Of the one billion people defecating out in the open globally, 66% live in India of which as high as 92% live in rural areas. India still continues to lag behind in terms of achieving the Millennium Development Goals sanitation target to halve the population that doesn't have access to safe drinking water and basic sanitation by 2015, despite continued efforts by the government over the last three decades.
The paper titled 'Silencing caste, sanitising oppression: Understanding Swachh Bharat Abhiyan' published in the Economic and Political Weekly, argues that this has to do with the tendency to ignore the link between caste and sanitation and turning a blind eye to the deeply entrenched caste hierachies in Indian society that assign and expect one section of the society--the 'polluted castes'--to undertake tasks such as manual scavenging, unclogging manholes and cleaning the filth created by others.
The caste system is something absent in all the better performing countries in South Asia as compared to India which has more than 6.76 lakh people--95% of whom are women--engaged in manual scavenging, which includes “lifting and removal of human excreta manually".
Poor legislative support
Legislation has not been of much help either. The Government of India enacted the Employment of Manual Scavengers and Construction of Dry Latrines (Prohibition) Act in 1993. However, it took four years to notify it in the Gazette of India (1997), and the majority of the states enacted it only by 2000. Evidence shows that in 20 years of its existence, not a single government official has been convicted for allowing this practice to continue.
Similar is the situation with the new legislation titled the Prohibition of Employment as Manual Scavengers and Their Rehabilitation Act, 2013 (or the MS Act, 2013) in September 2013. The legislation views the provision of protective gear to the workers and observance of safety precautions as an alternative to mechanisation. According to the Act, those using protective gear and devices as may be notified by the central government would not come under the definition of a manual scavenger, which too looks like an escape clause that leads to continuing deployment of workers for manual scavenging.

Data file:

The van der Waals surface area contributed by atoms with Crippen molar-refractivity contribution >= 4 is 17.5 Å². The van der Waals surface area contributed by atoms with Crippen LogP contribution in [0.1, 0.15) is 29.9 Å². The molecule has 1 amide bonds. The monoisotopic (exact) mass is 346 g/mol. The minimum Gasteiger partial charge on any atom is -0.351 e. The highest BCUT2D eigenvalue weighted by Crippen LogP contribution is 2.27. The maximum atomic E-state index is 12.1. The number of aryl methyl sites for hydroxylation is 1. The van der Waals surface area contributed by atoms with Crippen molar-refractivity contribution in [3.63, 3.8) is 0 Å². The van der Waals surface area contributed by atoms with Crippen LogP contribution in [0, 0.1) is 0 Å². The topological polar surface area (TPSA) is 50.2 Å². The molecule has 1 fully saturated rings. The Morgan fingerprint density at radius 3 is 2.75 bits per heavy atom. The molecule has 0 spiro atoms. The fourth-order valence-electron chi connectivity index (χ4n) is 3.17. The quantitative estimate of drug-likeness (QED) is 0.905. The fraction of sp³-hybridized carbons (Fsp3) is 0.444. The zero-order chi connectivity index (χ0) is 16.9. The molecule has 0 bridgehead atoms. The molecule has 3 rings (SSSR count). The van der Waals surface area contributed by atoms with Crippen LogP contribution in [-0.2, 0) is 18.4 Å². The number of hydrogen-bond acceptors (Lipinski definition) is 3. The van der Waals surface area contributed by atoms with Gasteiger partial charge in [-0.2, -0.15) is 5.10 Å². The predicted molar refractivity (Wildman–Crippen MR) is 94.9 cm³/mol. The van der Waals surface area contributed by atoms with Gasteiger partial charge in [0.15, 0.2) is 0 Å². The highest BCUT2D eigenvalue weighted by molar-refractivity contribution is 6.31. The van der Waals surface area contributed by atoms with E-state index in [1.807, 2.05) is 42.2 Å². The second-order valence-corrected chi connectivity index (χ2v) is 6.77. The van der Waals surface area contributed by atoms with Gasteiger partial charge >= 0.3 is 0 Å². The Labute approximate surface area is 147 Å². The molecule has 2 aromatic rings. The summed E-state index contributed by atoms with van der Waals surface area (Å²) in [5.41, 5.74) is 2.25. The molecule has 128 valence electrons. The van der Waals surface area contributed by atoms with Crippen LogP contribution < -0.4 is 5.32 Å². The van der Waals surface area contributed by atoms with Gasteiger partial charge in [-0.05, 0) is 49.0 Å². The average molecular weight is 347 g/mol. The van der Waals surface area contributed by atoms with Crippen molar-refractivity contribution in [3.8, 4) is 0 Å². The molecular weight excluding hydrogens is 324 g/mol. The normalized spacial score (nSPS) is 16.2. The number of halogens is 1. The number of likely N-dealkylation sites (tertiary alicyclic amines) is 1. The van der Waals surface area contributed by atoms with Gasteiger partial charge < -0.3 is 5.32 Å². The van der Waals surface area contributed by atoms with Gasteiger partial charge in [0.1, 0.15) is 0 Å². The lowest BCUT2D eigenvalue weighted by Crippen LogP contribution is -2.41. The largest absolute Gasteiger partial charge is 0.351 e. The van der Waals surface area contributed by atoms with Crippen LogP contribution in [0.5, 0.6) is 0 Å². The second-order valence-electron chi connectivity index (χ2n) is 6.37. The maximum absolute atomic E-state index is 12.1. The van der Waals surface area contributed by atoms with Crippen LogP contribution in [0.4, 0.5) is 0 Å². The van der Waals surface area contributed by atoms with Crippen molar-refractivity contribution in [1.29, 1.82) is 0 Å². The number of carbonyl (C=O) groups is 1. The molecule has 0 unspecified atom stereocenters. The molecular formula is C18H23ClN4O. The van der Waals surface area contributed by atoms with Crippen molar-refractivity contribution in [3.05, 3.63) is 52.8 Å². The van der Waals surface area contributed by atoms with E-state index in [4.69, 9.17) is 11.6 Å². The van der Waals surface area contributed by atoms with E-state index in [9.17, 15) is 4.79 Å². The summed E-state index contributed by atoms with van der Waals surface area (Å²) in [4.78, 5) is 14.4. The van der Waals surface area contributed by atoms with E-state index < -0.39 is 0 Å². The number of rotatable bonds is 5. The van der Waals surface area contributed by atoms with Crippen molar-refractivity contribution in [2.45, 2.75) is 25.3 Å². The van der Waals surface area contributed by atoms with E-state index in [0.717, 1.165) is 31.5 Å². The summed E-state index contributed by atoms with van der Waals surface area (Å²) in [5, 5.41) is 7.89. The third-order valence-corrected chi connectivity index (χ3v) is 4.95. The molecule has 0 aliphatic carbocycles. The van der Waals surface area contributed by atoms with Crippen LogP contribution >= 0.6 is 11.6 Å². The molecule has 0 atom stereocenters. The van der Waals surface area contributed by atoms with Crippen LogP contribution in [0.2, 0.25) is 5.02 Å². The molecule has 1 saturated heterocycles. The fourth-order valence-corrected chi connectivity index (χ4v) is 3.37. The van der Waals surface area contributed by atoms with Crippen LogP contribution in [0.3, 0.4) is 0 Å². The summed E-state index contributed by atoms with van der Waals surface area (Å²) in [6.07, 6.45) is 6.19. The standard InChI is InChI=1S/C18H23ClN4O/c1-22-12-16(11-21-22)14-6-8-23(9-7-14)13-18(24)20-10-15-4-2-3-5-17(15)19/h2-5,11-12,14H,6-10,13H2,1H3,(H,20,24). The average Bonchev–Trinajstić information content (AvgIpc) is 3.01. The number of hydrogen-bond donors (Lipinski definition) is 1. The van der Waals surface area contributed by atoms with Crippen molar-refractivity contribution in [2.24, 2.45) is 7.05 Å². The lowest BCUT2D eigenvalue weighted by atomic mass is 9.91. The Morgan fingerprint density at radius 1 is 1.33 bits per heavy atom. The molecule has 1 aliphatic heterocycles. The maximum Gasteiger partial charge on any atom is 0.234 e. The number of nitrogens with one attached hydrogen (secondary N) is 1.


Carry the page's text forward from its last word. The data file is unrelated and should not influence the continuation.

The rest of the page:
The sanitation workers continue to suffer and face a number of occupational hazards besides having to face the indignity of spending numerous hours of their life lifting and disposing human faeces and cleaning sewers. Deaths are common among these workers, but continue to be underreported. The average lifespan of a manhole worker is about 45 years.
If a worker does not die inside a manhole but due to illnesses contracted while doing the job, then there is no adequate monetary compensation, which is anyway an insultingly meagre amount in the range of Rs 50. In developed countries, manhole workers are provided with proper safety equipment before they descend into the gutter. On the contrary, Indian sanitation workers wear loincloths or shorts.
This lack of sensitivity to the needs of the sanitation workers is also reflected in the lack of attention given to finding alternative means of managing garbage and sewage. No efforts seem to be made by urban planners, designers and technologists to conceive a human-friendly system of managing garbage and sewage. Instead, the tendency to rely on disposable, cheap, Dalit labour continues.
Issues related to caste and oppression are consciously ignored by communities and policy
The only explanation possible for this is that caste and related discriminations have become so common and ingrained in our psyche that nobody finds anything abominable about it. The origin of insanitary practices in Indian society can be linked to Hindu notions of purity and pollution, and with the caste system and the practice of untouchability and oppression of the 'polluted castes'.
The paper argues that these key issues however, continue to remain unaddressed in the implementation of the Clean India Campaign, and could lead to its failure despite the tremendous human as well as financial resources involved. Life stories of the sanitation/conservancy workers show the apathy of the rest of society towards their work, and are reminders of the fact that millions of people in this country who are equal citizens of the republic, are condemned to live a subhuman life so that the rest of the society looks clean.
It is thus high time that we acknowledge the contribution they make for our health and survival, at the cost of their own. Unless the Swachh Bharat Abhiyan acknowledges this connection between caste and sanitation, its goal of cleaning India will continue to remain a distant dream.
Lead image source: Sourabh Phadke in CONRADIN, K., KROPAC, M., SPUHLER, D. (Eds.) (2010): The SSWM Toolbox. Basel: seecon international gmbh. URL: http://www.sswm.info
Please download a copy of the paper below.